The other way to boost your royalty value is to use a larger trim size. I’m laying the book out as a 6″ X 9″ trade book because that’s a very common size for fiction and it’s what I’ve used on all my other POD titles. Now, the unit cost doesn’t vary by trim size, but a larger trim size (holding the type size and leading constant) will hold more type per page and thus give you fewer pages and a (slightly) lower unit cost. I played around with this and decided that the minimal difference isn’t worth altering my standard layout template.

You could, of course, raise the cover price. Be careful: Readers who have come to expect ebooks to cost $4 or so might consider $12.99 off-putting. In fact, I consider $12.99 to be something like a maximum for a trade paperback novel by an unknown, and I may drop that to $11.99. Pricing is a black art, alas.

So there it is: You sell a POD novel for $12.99 and you get some mix of $3.22 and $5.82 per sale. That’s modestly more than you’d get for the Kindle ebook version priced at $3.99, and close to what you’d get for the same ebook at $4.99. (I don’t think this is an accident.) Is it worth the trouble? I don’t know. Indie authors I’ve talked to say they like having a physical book to show around, but they really don’t sell many compared to the ebook edition.

I’ll admit: I’m doing it because I enjoy book layout and I’m good at it. The schedule isn’t clear yet. I’m still wrapped up in house issues. (Health insurance too; right now my insurance agent tells me there are no individual policies for sale in Maricopa County, as bonkers as that sounds. There may be some by November. Nobody knows yet.) I’ll certainly launch the print edition here when it happens.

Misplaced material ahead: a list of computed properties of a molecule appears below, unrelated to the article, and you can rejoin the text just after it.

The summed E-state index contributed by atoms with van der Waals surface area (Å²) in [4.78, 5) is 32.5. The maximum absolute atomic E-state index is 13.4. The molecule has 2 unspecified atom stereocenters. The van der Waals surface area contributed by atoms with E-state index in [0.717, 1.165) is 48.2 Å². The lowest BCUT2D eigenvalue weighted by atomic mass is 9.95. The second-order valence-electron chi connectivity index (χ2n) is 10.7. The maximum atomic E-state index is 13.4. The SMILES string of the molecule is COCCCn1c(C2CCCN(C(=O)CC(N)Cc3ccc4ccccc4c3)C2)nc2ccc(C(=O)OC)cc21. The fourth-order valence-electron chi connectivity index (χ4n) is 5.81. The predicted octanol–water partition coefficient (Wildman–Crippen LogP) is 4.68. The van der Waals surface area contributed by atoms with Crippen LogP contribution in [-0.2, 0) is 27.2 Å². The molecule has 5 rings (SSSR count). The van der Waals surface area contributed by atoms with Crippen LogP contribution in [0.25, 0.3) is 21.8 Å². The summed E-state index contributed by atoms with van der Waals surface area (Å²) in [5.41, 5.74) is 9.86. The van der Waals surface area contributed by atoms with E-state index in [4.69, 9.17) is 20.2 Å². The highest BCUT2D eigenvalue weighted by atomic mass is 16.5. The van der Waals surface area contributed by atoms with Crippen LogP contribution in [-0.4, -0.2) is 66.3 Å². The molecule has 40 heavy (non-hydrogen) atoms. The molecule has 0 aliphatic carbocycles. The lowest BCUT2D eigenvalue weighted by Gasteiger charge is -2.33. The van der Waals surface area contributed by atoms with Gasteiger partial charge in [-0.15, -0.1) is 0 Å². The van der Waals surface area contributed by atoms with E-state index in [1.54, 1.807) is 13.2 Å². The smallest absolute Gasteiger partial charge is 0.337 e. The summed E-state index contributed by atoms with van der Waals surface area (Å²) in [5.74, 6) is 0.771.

The key point is that if you can’t lay the print edition out yourself, you may lose money on it, and sticking with ebooks could be the most prudent choice financially. Do the math and sleep on it. This can be a very weird business.

It’s Here: Learning Computer Architecture with Raspberry Pi

RPiBookCover-500Wide.jpg

I had just tossed a salmon filet on the barbie yesterday evening when the UPS man rang the doorbell. There it was: an author case of a book I signed in 2013, finished in early 2014, and have been waiting for ever since. I confess there were times I approached despair and thought the publisher might cancel it, but the concept had legs, and (more important than legs) Eben Upton was behind it.

It’s not all my own work. My co-authors include Ralph Roberts, Tim Mamtora, Ben Everard, and Eben himself. I wrote Chapters 2-7, which entailed about 100,000 words and 90 hand-drawn technical figures. (My chapters come to about 300 pages out of the book’s 507.) Eben wrote a few thousand additional words in my chapters on things that I don’t know well, like compiler internals. (I’m sure he contributed to other chapters too.)

The publisher hasn’t done an especially good job positioning the book, and it’s already being reviewed badly by people who thought it was something other than what it is. So let me position it for you.